Whether it is your parent, child or partner, living with an alcoholic is never easy. Alcoholism is a dangerous addiction which is powerful enough to destroy families. Fortunately, there are some things you can do to prevent this from happening. Here are some tips to aid you in dealing with a family member who is an alcoholic.
Have an Intervention
The first thing that you should do is to let the alcoholic acknowledge that he has a drinking problem. Most of the times, alcoholics don’t realize this or they are in a state of denial. Unfortunately, alcoholics aren’t the only ones who are in denial. The family members also pretend that there is no problem which is a bad thing. It will greatly help if the problem is discussed in the open.
Make the alcoholic family member understand that there are boundaries that must not be crossed. If the boundaries are crossed, make it clear that there are consequences to be dealt with. Family members too must observe and stick to these boundaries to make the alcoholic understand that you are serious about this.
Do not Cover up for Them
This is one of the worst things you could do to an alcoholic. Making excuses for their drinking problem will only encourage them to continue with their behavior. If an alcoholic asks you to call in sick for them, never do it. Maintain your stand and do not enable them.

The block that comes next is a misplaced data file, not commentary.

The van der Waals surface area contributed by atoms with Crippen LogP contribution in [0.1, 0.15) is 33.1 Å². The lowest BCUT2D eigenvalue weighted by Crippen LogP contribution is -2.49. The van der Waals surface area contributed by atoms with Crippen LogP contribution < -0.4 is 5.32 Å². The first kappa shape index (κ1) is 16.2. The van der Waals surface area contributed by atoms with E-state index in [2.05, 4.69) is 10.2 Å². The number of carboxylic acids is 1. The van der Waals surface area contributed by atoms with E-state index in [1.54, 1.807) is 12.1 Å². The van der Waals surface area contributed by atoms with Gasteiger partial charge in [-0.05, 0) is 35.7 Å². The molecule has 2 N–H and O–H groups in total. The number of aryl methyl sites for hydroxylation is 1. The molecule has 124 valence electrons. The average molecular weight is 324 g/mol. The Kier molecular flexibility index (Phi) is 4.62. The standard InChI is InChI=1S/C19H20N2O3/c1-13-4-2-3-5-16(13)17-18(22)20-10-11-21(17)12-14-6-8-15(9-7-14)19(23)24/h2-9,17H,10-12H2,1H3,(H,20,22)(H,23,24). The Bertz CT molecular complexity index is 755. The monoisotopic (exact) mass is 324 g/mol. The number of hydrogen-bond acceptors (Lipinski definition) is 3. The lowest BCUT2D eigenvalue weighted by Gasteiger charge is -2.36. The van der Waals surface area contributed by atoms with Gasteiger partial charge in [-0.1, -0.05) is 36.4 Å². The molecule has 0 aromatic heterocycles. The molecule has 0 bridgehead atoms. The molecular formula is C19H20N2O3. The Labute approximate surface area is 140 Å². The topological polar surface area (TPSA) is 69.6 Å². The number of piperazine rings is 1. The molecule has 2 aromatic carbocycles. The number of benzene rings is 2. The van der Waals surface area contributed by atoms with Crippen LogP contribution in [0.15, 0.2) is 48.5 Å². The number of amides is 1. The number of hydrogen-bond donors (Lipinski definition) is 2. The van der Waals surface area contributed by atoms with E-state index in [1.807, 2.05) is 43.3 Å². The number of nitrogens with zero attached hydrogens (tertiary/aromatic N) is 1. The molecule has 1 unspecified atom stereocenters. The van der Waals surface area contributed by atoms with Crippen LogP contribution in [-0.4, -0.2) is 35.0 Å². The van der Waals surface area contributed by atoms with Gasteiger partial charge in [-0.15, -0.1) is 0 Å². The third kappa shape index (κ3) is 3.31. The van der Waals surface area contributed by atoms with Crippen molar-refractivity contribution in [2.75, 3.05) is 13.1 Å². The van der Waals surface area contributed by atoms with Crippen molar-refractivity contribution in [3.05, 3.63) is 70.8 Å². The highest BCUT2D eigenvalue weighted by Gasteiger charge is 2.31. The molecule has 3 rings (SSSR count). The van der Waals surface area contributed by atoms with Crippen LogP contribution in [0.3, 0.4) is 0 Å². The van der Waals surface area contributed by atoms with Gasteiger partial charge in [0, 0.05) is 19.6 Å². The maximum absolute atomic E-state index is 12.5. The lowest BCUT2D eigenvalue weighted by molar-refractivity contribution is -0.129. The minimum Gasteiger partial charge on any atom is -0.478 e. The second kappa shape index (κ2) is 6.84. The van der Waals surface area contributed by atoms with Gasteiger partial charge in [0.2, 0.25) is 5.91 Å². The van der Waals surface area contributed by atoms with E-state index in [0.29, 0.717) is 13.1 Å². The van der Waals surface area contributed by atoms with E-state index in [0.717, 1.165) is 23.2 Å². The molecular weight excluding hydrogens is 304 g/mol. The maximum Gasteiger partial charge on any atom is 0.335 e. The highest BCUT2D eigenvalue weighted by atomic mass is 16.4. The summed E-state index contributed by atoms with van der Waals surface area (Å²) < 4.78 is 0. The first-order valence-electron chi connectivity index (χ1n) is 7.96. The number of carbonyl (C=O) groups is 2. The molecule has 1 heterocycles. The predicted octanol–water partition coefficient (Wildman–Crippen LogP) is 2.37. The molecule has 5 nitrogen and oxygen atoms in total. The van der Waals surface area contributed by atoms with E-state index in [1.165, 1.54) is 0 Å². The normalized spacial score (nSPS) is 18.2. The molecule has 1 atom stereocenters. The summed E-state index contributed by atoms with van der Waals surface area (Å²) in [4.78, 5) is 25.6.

Give Them Some Tough Love
Coping with an alcoholic is not only frustrating but may put you in danger as well. Sometimes the best thing to do is to give the alcoholic a final warning. Tell the alcoholic member straight to his/her face that the drinking must stop or you will leave. It is sometimes necessary to resort to ultimatums to let the alcoholics know that you are serious about their problems.
Seek Help with a Support Group or Halfway House
Support groups can help by teaching techniques on how to cope with alcoholism and eventually how to be free from alcohol addiction. Halfway houses are crucial in an alcoholic’s recovery process. Halfway houses can help a recovering alcoholic regain his/her emotional and mental strength to face society again.